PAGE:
Will Steve Jobs' exit get other businesses thinking?

How will Steve Jobs' health affect Apple both now and in the future? And what does it mean for businesses with iconic leadership? Paul Briden finds out...

"Apple will have to work hard to dispel that fear," Bamforth said.

"Multiple people will have to step up to the mark and work in concert. Perhaps Tim Cook, Jonathan Ive and others between them."

"Whatever they do they have to do it consistently," he added.

Bamforth acknowledged there was the potential for a power vacuum if disagreements occur between a small group of successors.

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At this stage, Bamforth suggested, Apple should be more forthcoming about succession plans in the face of dropping share prices and lowering market confidence.

"Sometimes its better to feed the information out - it doesn't have to be done as a big bang," he said.

"A feeding out into the market approach might be better for Apple and it should be sooner rather than later."

What can other companies observe and learn from the challenges currently facing Apple?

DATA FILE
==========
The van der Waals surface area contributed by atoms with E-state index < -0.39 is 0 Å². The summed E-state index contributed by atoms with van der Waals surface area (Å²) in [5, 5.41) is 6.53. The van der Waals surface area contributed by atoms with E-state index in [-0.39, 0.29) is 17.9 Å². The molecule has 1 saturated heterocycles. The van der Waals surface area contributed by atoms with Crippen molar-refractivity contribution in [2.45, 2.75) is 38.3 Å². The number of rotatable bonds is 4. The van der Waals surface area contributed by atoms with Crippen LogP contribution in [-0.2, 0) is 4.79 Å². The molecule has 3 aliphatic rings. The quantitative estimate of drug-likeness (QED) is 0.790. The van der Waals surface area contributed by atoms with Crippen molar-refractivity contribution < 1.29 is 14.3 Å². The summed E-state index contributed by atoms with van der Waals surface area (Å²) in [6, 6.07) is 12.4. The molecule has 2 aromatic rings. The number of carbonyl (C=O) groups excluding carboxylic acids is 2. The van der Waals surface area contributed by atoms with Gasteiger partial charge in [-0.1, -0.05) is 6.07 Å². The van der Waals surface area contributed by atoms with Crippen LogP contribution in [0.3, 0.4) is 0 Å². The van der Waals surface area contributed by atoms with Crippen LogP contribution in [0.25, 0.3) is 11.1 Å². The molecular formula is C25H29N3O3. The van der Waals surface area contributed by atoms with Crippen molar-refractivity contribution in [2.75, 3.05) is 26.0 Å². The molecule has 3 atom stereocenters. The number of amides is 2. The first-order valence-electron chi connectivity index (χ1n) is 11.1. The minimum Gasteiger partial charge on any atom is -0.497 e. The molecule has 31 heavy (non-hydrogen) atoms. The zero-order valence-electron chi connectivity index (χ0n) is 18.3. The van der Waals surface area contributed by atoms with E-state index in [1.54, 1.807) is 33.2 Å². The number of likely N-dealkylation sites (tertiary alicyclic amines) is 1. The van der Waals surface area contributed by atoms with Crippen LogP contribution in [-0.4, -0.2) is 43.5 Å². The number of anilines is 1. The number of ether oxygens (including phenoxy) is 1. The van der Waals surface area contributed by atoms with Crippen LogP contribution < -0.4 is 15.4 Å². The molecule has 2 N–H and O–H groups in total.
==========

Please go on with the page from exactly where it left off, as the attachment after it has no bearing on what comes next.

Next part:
"The biggest thing they can learn is clear culture and clear direction. That can come from an individual, though it doesn't have to. But it does have to be consistent," Bamforth said.

"That sort of thing does typically come from individuals top down, but potentially it could be initiated by a small group."

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Bamforth said several companies both in the tech industry and other sectors, do well in maintaining a corporate identity and a "strong innovation culture" without tying it too tightly to a single person. Such notable organisations include search giant Google and flat-pack furniture heavyweight Ikea.

"Organisations that are most successful in the long term are those who are most adaptable," he said.

Many organisations make it their business to ensure employees are aware that no-one is indispensable. That's generally so people don't get too big for their boots, but also to make sure things can and do carry on as normal if someone leaves.

However, in Apple's case, adopting a business as usual approach while some pretty big question marks hover over the man responsible for so much of the company's character, could prove much easier said than done.

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